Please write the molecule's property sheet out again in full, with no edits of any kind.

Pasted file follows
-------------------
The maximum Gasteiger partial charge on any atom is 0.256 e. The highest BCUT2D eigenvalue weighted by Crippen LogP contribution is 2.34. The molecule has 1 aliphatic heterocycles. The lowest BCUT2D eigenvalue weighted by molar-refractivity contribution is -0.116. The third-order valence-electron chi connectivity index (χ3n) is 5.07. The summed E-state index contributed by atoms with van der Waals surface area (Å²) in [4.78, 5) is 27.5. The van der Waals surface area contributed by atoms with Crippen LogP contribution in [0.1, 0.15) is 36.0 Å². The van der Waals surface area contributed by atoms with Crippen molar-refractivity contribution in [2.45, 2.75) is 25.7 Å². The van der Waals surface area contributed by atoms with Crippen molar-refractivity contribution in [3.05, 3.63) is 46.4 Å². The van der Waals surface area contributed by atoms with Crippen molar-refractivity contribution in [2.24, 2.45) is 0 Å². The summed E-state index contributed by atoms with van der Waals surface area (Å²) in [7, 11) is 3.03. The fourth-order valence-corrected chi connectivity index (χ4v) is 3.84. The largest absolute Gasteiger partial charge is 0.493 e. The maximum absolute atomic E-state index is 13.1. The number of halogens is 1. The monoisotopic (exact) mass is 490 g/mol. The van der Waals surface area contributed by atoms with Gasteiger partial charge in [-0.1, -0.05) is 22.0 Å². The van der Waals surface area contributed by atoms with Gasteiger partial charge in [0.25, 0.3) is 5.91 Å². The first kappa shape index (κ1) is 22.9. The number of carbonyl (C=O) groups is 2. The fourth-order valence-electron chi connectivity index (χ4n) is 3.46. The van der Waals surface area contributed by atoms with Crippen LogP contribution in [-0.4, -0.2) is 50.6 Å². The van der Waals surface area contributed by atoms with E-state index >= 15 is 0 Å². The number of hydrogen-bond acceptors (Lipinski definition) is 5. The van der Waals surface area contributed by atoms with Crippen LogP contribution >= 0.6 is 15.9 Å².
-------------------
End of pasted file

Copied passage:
The maximum Gasteiger partial charge on any atom is 0.256 e. The highest BCUT2D eigenvalue weighted by Crippen LogP contribution is 2.34. The molecule has 1 aliphatic heterocycles. The lowest BCUT2D eigenvalue weighted by molar-refractivity contribution is -0.116. The third-order valence-electron chi connectivity index (χ3n) is 5.07. The summed E-state index contributed by atoms with van der Waals surface area (Å²) in [4.78, 5) is 27.5. The van der Waals surface area contributed by atoms with Crippen LogP contribution in [0.1, 0.15) is 36.0 Å². The van der Waals surface area contributed by atoms with Crippen molar-refractivity contribution in [2.45, 2.75) is 25.7 Å². The van der Waals surface area contributed by atoms with Crippen molar-refractivity contribution in [3.05, 3.63) is 46.4 Å². The van der Waals surface area contributed by atoms with Crippen molar-refractivity contribution in [2.24, 2.45) is 0 Å². The summed E-state index contributed by atoms with van der Waals surface area (Å²) in [7, 11) is 3.03. The fourth-order valence-corrected chi connectivity index (χ4v) is 3.84. The largest absolute Gasteiger partial charge is 0.493 e. The maximum absolute atomic E-state index is 13.1. The number of halogens is 1. The monoisotopic (exact) mass is 490 g/mol. The van der Waals surface area contributed by atoms with Gasteiger partial charge in [-0.1, -0.05) is 22.0 Å². The van der Waals surface area contributed by atoms with Gasteiger partial charge in [0.25, 0.3) is 5.91 Å². The first kappa shape index (κ1) is 22.9. The number of carbonyl (C=O) groups is 2. The fourth-order valence-electron chi connectivity index (χ4n) is 3.46. The van der Waals surface area contributed by atoms with Crippen LogP contribution in [-0.4, -0.2) is 50.6 Å². The van der Waals surface area contributed by atoms with E-state index >= 15 is 0 Å². The number of hydrogen-bond acceptors (Lipinski definition) is 5. The van der Waals surface area contributed by atoms with Crippen LogP contribution >= 0.6 is 15.9 Å².